Becky and Richard

“I’m tired of trying to see the good in people.” Becky was having iced coffee with her friend Richard. They were sitting on the patio on Main Avenue where they could watch and make fun of the gawky tourists. They were on break from their jobs as sales experts in the new marijuana industry. Both were in their late twenties, college educated, and liked the small mountain town ambience where they lived and were happy being away from their midwestern roots.

“What do you mean? Another asshole stoner customer?” responded Richard.

“No, I’m used to them. It’s my dad. He’s being jerk as always. Still wants me to come back and work in his fucking car dealership. He called me again last night and he was just awful. Called me an ungrateful bitch. My own dad called me a bitch.”

“Why would he do that? Haven’t you told him you don’t want to move back to Des Moines? You’ve certainly told me, like a thousand times.”

“Oh yeah. I’ve told him, keep telling him, but he somehow thinks I owe it to him to carry on the family business. My brothers bailed. Did he call them ungrateful bitches? No, he blessed them and sent them on to their own lives. But me? He always demanded way more of me than my brothers and I hated it. It was always, ‘Excel in sports. Excel in school. You’re not trying hard enough.’ Mean time, my lazy ass brothers sat around playing video fucking games all day long.”

“Maybe he just wanted you to do great things. Wanted you to do something other than work in a weed dispensary.”

“Who the hell side are you on? I like my job. I like living here. I like the people here. I don’t need or want my father’s overblown expectations. And I don’t want to sell his fucking cars.”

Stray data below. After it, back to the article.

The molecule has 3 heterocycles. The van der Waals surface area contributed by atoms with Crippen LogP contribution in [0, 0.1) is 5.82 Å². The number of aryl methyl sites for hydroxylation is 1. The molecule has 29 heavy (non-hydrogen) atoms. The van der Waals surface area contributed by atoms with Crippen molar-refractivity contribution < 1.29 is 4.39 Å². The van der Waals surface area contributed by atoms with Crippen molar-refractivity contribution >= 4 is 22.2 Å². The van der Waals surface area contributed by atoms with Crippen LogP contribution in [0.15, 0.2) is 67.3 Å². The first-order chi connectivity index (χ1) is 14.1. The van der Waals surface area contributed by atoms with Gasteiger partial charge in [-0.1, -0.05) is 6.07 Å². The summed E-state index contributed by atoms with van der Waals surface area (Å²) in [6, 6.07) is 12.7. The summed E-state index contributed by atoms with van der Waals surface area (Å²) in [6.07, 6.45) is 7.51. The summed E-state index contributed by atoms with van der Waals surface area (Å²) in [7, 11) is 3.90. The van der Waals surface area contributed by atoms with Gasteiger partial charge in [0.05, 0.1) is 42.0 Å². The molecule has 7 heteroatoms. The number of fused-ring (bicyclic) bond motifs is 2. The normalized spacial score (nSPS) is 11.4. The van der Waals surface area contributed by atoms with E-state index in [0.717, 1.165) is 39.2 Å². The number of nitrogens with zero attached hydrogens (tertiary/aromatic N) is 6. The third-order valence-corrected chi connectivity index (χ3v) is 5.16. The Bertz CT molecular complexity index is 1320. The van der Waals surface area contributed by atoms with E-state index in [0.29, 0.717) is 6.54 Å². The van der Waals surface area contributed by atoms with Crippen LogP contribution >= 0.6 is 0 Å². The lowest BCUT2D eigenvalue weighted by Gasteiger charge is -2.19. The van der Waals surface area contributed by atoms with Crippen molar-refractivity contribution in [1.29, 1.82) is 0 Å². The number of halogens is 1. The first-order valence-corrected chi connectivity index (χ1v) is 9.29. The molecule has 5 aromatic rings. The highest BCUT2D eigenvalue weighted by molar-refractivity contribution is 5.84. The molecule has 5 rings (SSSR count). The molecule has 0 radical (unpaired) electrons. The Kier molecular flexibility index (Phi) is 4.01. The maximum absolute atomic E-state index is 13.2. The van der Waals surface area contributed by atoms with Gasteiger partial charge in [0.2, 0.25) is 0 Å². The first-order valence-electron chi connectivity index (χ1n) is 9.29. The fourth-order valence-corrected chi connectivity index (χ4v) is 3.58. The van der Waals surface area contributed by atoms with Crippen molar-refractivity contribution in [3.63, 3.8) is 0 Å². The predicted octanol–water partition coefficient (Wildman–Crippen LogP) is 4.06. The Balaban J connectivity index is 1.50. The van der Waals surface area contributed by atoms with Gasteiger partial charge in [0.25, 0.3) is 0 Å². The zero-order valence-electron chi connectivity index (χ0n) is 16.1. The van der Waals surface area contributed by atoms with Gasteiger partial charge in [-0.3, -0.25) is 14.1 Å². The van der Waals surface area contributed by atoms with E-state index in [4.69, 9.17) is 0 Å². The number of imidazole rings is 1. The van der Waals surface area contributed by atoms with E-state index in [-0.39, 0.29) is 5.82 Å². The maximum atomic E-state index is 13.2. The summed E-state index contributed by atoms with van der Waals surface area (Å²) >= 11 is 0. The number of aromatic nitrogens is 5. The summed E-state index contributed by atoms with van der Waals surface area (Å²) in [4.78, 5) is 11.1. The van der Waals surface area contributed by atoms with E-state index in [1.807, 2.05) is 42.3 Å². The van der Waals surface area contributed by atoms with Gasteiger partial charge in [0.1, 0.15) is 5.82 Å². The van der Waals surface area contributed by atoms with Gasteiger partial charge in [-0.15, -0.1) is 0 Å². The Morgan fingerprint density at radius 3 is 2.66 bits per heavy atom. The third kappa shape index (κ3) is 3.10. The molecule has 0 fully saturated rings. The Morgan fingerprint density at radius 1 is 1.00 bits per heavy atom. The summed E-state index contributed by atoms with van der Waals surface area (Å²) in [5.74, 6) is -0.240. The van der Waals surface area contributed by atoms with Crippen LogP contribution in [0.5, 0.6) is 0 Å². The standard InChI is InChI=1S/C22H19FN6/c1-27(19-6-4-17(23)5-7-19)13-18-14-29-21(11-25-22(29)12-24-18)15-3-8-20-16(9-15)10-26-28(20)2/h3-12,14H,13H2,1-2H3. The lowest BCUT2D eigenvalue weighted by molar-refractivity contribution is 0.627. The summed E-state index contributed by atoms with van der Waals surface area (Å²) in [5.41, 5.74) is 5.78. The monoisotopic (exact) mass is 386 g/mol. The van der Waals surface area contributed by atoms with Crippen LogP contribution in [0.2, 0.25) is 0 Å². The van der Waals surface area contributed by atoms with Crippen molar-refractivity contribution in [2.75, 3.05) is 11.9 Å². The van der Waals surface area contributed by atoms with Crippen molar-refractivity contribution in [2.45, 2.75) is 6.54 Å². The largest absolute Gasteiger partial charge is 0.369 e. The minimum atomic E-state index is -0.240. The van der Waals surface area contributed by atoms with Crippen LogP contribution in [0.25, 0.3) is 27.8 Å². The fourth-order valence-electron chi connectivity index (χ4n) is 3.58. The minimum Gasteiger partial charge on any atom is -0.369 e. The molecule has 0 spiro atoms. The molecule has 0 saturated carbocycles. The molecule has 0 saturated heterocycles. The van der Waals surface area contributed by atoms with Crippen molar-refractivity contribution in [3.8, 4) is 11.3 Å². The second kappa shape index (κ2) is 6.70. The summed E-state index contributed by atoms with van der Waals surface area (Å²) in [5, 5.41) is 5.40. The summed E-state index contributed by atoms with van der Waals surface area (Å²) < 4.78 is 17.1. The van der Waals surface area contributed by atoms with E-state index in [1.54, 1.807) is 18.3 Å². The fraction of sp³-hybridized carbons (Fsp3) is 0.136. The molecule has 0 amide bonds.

“Hey, check out that couple. Total tourists. Both wearing tee-shirts emblazoned with some five-k run from their hometown. They come out here looking for something special, but can’t leave their home town. Weird.”

“You’re changing the subject. Whose side are you on anyway?”

“I’m on your side. Just observing. Sorry. What about your mother? What does she think?”

“My mother. She doesn’t think unless it has to do with tennis or golf, or some fundraiser. She was always too busy to pay much attention to what was going on.”

“Wow. I’m sorry. Do you ever talk to your bothers?”

“No. We’re never really close. They’re both married and have kids. Both got away as fast as they could. But, somehow, I’m the one who’s the ‘ungrateful bitch’. Talking about it makes me want to cry. You never told me about your childhood? I’m the one always whining.”

“Pretty mundane. Grew up in Sioux City. Dad worked at a bank and my mom raised my older brother and sister and me. She went back to teaching after we were all in school. We did a lot of family stuff on weekends, camping, hiking, canoeing, stuff like that. My folks are happy I got through college and am gainfully employed, even though they aren’t real excited about my present job. But they tolerate it.”

“Wish my parents would be like that. Can I meet your parents sometime? I might like them to adopt me. Hey, time go back to work. Thanks for listening.”

Becky and Richard took their empty mugs into the shop, depositing them on the counter. They walked away hand in hand into a sunny southwestern Colorado afternoon.

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